This article was written by attorney James W. Slater of the Ohio law firm Slater & Zurz LLP
Although it seems quite remarkable that a business would not back up computer files in a more sophisticated way than duplicating data to the “C” drive or having an external tape device, some businesses have rather primitive planning disasters that threaten those files and, in some cases, seriously affect the future of the business.
Earlier this year, a law firm in Charlotte, NC fell victim to Crypto Locker which came in the form of an innocuous-looking e-mail. Once the e-mail was opened, the virus spread to every computer file in the firm. Everything was locked, but accessible by the payment of a $300 credit card fee to an address that could not be traced. The fee was due by a certain deadline and as the North Carolina firm frantically tried to discover the identity of the perpetrator of this virus, the deadline for paying the $300 passed and the files, which were not backed up, could not be retrieved.
Crypto Locker is no longer a threat but new viruses which are just as dangerous are constantly being discovered.
Other law firms have reported their files literally going up in smoke in a building fire, and some have suffered damage due to flooding from hurricanes. How could some of these practitioners have prevented some of the grief they suffered?
DRP and a BCP
Sounds a bit like ingredients for alphabet soup, but the letters stand for Disaster Recovery Plan (DRP) and Business Continuity Plan (BCP).
Disaster Recovery (DR) is the process an organization uses to recover access to its software data and/or hardware to resume normal and critical business functions after a natural disaster or disaster precipitated by humans. When creating a Disaster Recovery Plan (DRP), one needs to remember possible effects on the organization’s manpower due to the disaster as well as loss of equipment and downtime. Thus, the plan should include how to operate without key personnel as well as how to recover data.
DRPs are part of the Business Continuity Plan (BCP) which is an agreed upon arrangement by management and key personnel of what will be done to help the organization recover in the event of a disaster. Detailed plans of how to restore/recover critical operations that may be completely or partially disrupted are formulated. An important part of both DRPs and BCPs is to regularly practice the plans and update them as the business experiences changes such as new personnel, a new branch office, etc.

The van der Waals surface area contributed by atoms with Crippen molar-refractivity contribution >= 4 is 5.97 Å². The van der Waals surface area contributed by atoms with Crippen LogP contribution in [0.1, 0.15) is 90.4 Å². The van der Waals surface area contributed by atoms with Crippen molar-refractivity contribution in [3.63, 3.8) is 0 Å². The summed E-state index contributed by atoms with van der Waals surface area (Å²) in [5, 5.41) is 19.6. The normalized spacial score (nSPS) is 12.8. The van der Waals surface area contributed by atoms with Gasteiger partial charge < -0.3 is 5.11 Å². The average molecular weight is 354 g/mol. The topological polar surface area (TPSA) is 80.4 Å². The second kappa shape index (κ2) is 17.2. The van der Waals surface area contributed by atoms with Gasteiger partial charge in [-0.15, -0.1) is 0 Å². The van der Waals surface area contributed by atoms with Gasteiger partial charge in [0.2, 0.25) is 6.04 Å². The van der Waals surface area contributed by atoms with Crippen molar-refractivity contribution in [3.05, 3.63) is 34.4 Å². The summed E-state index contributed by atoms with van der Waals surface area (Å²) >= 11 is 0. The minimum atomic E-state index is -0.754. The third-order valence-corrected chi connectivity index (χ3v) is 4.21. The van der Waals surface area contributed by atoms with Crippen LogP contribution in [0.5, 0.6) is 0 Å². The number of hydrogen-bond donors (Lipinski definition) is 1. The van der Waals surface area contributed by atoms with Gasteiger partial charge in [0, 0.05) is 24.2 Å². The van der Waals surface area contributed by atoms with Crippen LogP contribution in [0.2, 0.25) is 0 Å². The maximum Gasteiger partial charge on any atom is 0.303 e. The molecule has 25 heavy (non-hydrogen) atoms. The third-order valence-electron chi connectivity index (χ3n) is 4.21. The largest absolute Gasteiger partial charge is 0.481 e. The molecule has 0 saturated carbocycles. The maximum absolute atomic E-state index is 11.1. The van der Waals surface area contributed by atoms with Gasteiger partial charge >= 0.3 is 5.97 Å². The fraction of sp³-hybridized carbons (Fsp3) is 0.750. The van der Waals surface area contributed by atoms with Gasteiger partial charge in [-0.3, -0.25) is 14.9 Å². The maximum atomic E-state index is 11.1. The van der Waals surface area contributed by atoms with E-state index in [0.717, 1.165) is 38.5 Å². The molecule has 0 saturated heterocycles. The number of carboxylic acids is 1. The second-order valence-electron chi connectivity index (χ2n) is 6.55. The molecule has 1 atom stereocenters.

Some of the many benefits of modernized backup and recovery are:
- Protection from financial loss in a catastrophic event
- Improved operational efficiencies and increased staff productivity
- Dramatic improvement in RTO (Recovery Time Objectives) and RPO (Recovery Point Objectives) to ensure business continuity
- Decreased storage expenses
Disaster Preparedness Whitepaper
Most disasters strike when you least expect them. Some – like hurricanes – give you more warning. But in either case, it’s a real problem if disaster brings your business to a grinding halt. Forces of nature, malicious acts, or even a simple mistake can have a long-lasting negative effect on your data security and law firm IT Support practices. Download this whitepaper to learn more about some first steps and follow-up steps you can take to upgrade your disaster preparedness.
Slater & Zurz has been representing clients throughout Ohio with all types of legal issues for over 40 years. The law firm has handled over 30,000 personal injury related cases and helped clients receive more than $150,000,000 in verdicts and settlements. For more information, please visit www.slaterzurz.com